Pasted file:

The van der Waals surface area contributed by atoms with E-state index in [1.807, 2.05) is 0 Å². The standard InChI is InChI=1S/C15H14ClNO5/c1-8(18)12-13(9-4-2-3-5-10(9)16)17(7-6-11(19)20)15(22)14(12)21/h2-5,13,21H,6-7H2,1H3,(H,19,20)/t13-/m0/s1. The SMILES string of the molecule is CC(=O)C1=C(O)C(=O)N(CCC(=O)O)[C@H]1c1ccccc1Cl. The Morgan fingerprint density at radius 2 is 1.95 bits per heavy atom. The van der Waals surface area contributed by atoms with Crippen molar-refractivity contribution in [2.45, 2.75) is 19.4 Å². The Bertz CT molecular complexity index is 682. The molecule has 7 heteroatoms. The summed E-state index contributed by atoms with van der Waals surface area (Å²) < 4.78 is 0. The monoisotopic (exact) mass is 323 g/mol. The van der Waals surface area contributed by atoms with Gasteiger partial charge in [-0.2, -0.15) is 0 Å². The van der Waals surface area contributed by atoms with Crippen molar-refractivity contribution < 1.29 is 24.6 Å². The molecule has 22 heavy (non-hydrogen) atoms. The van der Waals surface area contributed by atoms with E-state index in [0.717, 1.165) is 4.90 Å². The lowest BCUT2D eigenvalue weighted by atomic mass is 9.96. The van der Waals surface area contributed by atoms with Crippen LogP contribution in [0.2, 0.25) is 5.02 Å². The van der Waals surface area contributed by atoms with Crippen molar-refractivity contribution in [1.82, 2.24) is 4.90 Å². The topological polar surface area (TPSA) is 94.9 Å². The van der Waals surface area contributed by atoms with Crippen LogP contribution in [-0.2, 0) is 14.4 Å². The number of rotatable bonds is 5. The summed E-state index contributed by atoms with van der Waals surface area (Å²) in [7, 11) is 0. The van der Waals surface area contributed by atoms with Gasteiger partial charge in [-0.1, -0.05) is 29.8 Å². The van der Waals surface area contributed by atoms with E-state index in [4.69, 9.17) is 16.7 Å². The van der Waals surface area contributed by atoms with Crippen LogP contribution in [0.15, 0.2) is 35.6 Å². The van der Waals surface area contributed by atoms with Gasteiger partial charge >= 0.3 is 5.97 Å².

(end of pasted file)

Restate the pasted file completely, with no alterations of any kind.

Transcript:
The van der Waals surface area contributed by atoms with E-state index in [1.807, 2.05) is 0 Å². The standard InChI is InChI=1S/C15H14ClNO5/c1-8(18)12-13(9-4-2-3-5-10(9)16)17(7-6-11(19)20)15(22)14(12)21/h2-5,13,21H,6-7H2,1H3,(H,19,20)/t13-/m0/s1. The SMILES string of the molecule is CC(=O)C1=C(O)C(=O)N(CCC(=O)O)[C@H]1c1ccccc1Cl. The Morgan fingerprint density at radius 2 is 1.95 bits per heavy atom. The van der Waals surface area contributed by atoms with Crippen molar-refractivity contribution in [2.45, 2.75) is 19.4 Å². The Bertz CT molecular complexity index is 682. The molecule has 7 heteroatoms. The summed E-state index contributed by atoms with van der Waals surface area (Å²) < 4.78 is 0. The monoisotopic (exact) mass is 323 g/mol. The van der Waals surface area contributed by atoms with Gasteiger partial charge in [-0.2, -0.15) is 0 Å². The van der Waals surface area contributed by atoms with Crippen molar-refractivity contribution < 1.29 is 24.6 Å². The molecule has 22 heavy (non-hydrogen) atoms. The van der Waals surface area contributed by atoms with E-state index in [0.717, 1.165) is 4.90 Å². The lowest BCUT2D eigenvalue weighted by atomic mass is 9.96. The van der Waals surface area contributed by atoms with Crippen LogP contribution in [0.2, 0.25) is 5.02 Å². The van der Waals surface area contributed by atoms with Crippen molar-refractivity contribution in [1.82, 2.24) is 4.90 Å². The topological polar surface area (TPSA) is 94.9 Å². The van der Waals surface area contributed by atoms with Crippen LogP contribution in [-0.2, 0) is 14.4 Å². The number of rotatable bonds is 5. The summed E-state index contributed by atoms with van der Waals surface area (Å²) in [7, 11) is 0. The van der Waals surface area contributed by atoms with Gasteiger partial charge in [-0.1, -0.05) is 29.8 Å². The van der Waals surface area contributed by atoms with E-state index in [4.69, 9.17) is 16.7 Å². The van der Waals surface area contributed by atoms with Crippen LogP contribution in [0.15, 0.2) is 35.6 Å². The van der Waals surface area contributed by atoms with Gasteiger partial charge >= 0.3 is 5.97 Å².